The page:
Infoscience

Journal article

Nonequilibrium solute transport parameters and their physical significance: Numerical and experimental results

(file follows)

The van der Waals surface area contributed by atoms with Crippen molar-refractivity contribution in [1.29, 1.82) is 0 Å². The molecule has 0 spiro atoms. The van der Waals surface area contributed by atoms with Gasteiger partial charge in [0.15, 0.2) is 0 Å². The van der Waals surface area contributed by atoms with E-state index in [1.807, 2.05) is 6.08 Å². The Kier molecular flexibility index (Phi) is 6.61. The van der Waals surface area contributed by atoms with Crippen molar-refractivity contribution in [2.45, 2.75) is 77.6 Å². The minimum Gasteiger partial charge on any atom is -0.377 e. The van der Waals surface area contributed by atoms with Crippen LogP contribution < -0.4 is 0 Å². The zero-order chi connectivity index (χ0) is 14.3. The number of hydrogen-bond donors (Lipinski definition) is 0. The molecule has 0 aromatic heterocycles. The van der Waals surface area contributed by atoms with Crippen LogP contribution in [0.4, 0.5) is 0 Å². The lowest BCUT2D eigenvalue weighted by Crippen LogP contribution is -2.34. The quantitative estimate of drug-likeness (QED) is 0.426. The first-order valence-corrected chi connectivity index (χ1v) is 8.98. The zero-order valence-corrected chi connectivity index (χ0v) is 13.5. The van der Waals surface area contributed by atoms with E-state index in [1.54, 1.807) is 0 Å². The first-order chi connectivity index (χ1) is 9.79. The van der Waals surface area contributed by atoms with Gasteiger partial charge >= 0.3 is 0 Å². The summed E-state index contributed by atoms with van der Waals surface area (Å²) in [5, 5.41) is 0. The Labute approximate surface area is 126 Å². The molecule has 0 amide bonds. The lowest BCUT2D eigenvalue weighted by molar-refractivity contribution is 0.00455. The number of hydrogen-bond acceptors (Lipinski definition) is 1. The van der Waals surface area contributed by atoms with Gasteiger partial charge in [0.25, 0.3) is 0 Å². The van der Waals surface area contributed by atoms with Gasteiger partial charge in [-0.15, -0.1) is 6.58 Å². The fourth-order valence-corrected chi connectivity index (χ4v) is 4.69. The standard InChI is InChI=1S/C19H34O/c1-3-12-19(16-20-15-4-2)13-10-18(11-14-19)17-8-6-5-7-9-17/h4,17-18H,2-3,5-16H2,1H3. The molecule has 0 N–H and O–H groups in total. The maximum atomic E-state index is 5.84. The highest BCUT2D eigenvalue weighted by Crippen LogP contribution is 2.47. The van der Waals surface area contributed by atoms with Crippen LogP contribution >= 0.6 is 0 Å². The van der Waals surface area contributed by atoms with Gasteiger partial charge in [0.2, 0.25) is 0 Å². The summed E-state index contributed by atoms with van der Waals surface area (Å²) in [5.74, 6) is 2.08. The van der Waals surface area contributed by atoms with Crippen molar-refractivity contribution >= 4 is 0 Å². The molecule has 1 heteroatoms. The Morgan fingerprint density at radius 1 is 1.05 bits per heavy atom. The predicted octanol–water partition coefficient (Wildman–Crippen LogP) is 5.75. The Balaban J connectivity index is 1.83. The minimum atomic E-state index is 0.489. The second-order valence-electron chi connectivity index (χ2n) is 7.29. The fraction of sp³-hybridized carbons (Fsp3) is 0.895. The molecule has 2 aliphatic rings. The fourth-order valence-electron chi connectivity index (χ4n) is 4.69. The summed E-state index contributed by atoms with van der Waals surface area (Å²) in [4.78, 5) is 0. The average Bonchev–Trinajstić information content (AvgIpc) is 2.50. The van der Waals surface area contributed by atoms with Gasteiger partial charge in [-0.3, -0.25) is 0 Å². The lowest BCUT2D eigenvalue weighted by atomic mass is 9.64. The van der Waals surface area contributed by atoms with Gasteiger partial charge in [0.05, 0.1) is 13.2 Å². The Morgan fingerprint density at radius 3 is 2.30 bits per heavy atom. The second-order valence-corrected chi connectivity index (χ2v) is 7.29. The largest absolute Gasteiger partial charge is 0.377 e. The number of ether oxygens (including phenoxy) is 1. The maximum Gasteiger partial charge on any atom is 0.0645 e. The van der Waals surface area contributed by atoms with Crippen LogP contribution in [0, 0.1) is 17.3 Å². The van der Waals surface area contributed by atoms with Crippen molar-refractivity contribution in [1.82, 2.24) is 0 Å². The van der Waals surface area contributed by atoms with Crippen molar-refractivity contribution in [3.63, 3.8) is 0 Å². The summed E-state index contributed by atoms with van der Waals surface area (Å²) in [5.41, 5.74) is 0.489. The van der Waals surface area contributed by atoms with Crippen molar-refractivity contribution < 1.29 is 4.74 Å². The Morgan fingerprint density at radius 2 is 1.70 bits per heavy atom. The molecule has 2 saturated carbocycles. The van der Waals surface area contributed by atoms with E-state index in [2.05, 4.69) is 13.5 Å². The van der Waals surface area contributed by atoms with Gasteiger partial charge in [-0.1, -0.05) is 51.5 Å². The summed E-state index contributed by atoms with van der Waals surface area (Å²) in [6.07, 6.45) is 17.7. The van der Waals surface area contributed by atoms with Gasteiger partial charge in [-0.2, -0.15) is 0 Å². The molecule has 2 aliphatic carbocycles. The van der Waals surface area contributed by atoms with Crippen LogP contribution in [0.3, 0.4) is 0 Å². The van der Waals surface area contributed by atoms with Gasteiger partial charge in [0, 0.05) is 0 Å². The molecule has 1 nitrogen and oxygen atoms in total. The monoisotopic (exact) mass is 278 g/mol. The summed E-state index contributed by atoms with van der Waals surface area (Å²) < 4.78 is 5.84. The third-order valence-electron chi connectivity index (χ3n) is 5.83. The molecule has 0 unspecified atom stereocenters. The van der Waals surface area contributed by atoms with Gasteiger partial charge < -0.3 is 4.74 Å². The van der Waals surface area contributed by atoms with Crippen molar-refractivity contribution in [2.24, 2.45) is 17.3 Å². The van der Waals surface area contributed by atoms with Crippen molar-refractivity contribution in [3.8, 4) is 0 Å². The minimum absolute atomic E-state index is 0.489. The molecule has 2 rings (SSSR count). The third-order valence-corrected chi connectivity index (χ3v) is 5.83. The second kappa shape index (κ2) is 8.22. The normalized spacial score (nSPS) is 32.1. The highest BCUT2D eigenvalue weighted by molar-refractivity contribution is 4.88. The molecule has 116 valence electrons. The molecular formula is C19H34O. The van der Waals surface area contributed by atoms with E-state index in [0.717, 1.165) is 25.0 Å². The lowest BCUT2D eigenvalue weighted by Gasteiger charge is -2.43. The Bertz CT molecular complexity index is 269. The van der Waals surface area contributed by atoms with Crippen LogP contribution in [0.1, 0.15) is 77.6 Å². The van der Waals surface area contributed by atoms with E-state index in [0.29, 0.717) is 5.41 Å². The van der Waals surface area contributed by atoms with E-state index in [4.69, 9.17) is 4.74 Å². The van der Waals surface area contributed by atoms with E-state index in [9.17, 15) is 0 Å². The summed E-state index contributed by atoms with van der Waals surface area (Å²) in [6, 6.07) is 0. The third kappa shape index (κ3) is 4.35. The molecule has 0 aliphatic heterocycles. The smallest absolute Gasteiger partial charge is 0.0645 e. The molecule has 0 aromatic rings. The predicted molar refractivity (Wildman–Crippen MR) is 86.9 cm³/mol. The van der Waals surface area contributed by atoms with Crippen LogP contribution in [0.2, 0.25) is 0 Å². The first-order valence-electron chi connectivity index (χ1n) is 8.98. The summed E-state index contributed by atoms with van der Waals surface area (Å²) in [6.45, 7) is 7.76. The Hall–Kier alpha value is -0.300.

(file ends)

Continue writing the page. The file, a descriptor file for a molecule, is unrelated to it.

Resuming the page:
Contaminant transport in structured soil systems is often characterised by early and asymmetric breakthrough curves. These phenomena are usually interpreted using the mobile/immobile region model, which is suitable for the simulation of nonequilibrium processes. The parameters involved in two-region models, viz. the rate parameter, α, and the fraction of mobile zone, β, are often obtained by fitting procedures since there is no independent method available to estimate them. For porous media with a well- defined structure, e.g., one containing aggregates, β is often related to the volume fraction of the aggregates. However, both α and β are less understood when the two- region model is applied to media that are non-structured, but may have randomly distributed hydraulic conductivities. Laboratory experiments with randomly packed artificial media and numerical experiments using randomly distributed hydraulic conductivities were conducted to study the behaviour of these parameters. The variation of these parameters with pore-water velocity and porous medium characteristics is explored in detail. The results indicate that the rate parameter, α, usually increases linearly with pore-water velocity. The parameter, β, is a characteristic of the medium that varies with the standard deviation of the log of hydraulic conductivity.

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